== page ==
Augustinians of the Assumption

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Scheduled to Visit:
Good Shepherd Parish, Biddeford

The Augustinians of the Assumption, more commonly known as the Assumptionists, are a worldwide religious congregation founded in France in 1845 by Venerable Fr. Emmanuel d’Alzon to, in his words, “penetrate the world with a Christian idea…and to do so in words that it can understand.”  His vision would take the Assumptionists to many countries around the world both within his lifetime and continuing today. The congregation current has approximately 1,000 priests and brothers serving in 30 countries.

The Assumptionists are engaged in the great causes of God and society: education, the press, social outreach, pilgrimages, ecumenical work, and foreign missions. That includes missions in Korea, the Philippines, Vietnam, Chile, Ecuador, Mexico, Bulgaria, Russia, Turkey, the Democratic Republic of the Congo, Kenya, Madagascar, and Tanzania. In the United States, American Catholics would most probably be familiar with some of their publications like Catholic Digest and the missalette, Living with Christ. They also run Assumption University in Worcester, Massachusetts.

This year, the Assumptionists would like to draw attention to one of their neediest missions located in the eastern part of the Democratic Republic of the Congo. The Congo has been in a state of civil conflict since 1997. During those 23 years, according to United Nations reports, approximately six million people have died as a result of the conflict, either from the violence itself or from disease or malnutrition. Unfortunately, one of the worst hit areas has been the Province of North Kivu where more than 150 Assumptionists work and study.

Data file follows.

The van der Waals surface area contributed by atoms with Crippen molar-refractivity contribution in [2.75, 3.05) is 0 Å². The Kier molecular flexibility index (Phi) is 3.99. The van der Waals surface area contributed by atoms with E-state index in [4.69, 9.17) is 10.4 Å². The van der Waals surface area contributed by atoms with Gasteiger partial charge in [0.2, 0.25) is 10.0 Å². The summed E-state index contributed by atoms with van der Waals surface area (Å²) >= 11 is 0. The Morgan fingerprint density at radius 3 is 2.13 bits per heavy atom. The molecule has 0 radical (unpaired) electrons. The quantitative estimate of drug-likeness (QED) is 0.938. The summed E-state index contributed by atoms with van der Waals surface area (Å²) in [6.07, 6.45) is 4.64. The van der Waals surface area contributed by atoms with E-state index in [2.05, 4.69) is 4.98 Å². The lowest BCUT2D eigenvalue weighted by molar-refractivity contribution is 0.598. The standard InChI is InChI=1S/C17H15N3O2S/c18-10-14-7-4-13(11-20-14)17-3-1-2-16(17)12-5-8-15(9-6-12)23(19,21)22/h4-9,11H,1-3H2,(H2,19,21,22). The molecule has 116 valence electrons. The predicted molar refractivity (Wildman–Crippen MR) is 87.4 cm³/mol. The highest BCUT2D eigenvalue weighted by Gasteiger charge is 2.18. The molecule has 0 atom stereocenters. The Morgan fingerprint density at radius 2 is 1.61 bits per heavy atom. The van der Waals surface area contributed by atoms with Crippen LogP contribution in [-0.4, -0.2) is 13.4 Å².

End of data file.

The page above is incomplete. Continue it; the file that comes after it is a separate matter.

In 2013, three Assumptionist priests were kidnapped by one of the many unidentified armed militia and are presumed dead. In 2016, after surviving more than seven attempts on his life, Assumptionist Fr. Vincent Machozi, who had been a doctoral student at Boston University, was shot to death by unknown soldiers in his home village while visiting his mother on her 98th birthday. His crime was denouncing the government’s complicity in mass killings of people and in the scandalous exploitation of the region’s natural resources (gold, uranium, precious woods, and coltan, a mineral essential for fiber optic production).

Although there have been calls for the Assumptionists to seek safety elsewhere, they have refused to abandon their people and leave them at the mercy of multiple military factions. Instead, they have continued to run a university, high schools, dispensaries, numerous parishes, skills training centers, radio stations, and social outreach programs. In spite of the ongoing unrest, there are more than 60 young men in the area preparing to become Assumptionist priests or brothers.

The Assumptionists would like to cite one particular work in this region that has been the focus of special attention: the Prince of Peace School complex in the second largest city of the province, Beni. It is not unusual for entire villages in this area to be attacked in the middle of the night or farmers to be slaughtered in their fields in broad daylight. As a result, large numbers of people have fled to Beni seeking safety, while they abandon their homes and sources of income. Among these internal refugees, there have been orphans of war. To provide them and other children with a basic education, Assumptionists in the United States have undertaken a vigorous effort to help build a grammar school and, eventually, a high school. Construction began five years ago with the first class of preschool and first graders arriving in the fall of 2016. What began with just four classrooms and fewer than 80 students has blossomed into a complex of 13 classrooms and more 400 students. In addition, ground was broken this past year for the first phase of a high school. The African Assumptionist brothers chose to call the school Prince of Peace to convey the heart of the education they wish to offer their students. The school has become a sign of hope for a people who feel that the world has forgotten them and their plight.

The Assumptionists write, “We wish that we could have been here at your parish in person to meet you and see you face to face, but we understand the current situation has made that pleasure impossible. Nevertheless, we would like to thank you for giving us an opportunity to present our missionary efforts to you and thank you in advance for your kind generosity."